Its the same reason “anarchist” or “left-wing” so-called activists travel to Israel – to have a taste of the action. Why not? You can shout at soldiers in the morning, have a swim in the Med in the day and end up discussing how great you are over a beer in a local pub in the evening. Best thing is – there are little risks involved. Worse thing that can happen to you is a bit of tear gas, or you’ll get delayed at the airport for a few hours. But oh the stories you’ll tell. Compare it to the risk of rotting away in a Chinese prison for supporting the Tibetans or disappearing all together in a shallow grave in the desert for standing by the Sahrawi’s in Morocco, and the choice for Israel-bashing is an easy one. The modern Jew-haters, just like the old ones, are cowards, liars and racists. They just don’t always shave their heads.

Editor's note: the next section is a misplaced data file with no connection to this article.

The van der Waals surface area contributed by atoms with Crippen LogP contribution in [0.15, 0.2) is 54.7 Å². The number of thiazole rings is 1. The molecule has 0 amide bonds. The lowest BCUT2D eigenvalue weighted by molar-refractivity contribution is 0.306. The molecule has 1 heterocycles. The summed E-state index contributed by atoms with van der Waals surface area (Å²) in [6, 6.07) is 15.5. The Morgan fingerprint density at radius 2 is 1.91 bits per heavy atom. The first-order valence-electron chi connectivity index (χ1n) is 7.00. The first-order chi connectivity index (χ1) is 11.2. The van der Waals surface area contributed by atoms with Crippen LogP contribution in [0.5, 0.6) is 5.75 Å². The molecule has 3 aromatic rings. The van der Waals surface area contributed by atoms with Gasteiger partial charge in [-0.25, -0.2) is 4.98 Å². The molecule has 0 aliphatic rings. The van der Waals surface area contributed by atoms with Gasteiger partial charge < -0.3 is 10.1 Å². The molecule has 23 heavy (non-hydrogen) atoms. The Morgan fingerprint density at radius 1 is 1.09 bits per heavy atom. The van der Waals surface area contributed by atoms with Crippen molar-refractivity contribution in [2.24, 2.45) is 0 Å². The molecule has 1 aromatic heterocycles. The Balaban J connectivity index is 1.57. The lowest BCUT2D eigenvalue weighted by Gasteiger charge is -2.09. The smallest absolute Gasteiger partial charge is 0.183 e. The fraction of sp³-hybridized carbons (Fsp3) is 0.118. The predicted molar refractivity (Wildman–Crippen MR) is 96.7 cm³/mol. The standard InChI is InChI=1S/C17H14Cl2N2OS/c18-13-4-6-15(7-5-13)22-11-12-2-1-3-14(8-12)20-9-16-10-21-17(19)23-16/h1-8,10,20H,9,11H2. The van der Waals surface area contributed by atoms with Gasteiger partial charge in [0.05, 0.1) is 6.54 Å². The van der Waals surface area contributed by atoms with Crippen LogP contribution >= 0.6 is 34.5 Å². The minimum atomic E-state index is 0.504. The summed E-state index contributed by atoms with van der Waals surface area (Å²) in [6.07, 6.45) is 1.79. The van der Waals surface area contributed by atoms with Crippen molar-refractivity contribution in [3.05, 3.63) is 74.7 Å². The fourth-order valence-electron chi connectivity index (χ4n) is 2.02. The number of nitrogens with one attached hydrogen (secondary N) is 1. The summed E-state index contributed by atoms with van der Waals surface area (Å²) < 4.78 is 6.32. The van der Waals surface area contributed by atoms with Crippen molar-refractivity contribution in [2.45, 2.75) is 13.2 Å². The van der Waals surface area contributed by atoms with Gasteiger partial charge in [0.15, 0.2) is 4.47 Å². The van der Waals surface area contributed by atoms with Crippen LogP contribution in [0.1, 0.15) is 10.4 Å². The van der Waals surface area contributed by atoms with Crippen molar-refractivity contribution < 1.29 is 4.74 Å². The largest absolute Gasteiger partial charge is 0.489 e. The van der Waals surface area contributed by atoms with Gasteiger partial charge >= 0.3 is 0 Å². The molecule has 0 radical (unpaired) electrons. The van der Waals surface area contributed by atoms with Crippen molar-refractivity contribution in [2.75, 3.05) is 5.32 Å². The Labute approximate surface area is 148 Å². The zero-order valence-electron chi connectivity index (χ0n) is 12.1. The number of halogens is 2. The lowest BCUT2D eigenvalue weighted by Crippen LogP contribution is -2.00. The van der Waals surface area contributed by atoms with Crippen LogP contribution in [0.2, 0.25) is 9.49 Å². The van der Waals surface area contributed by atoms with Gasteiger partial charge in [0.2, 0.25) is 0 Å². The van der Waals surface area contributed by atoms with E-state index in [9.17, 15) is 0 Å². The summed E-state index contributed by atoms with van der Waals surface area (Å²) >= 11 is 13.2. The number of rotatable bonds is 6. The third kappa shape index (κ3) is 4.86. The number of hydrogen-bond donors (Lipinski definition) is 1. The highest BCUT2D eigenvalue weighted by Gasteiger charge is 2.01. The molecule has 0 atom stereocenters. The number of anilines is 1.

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Filed under Europe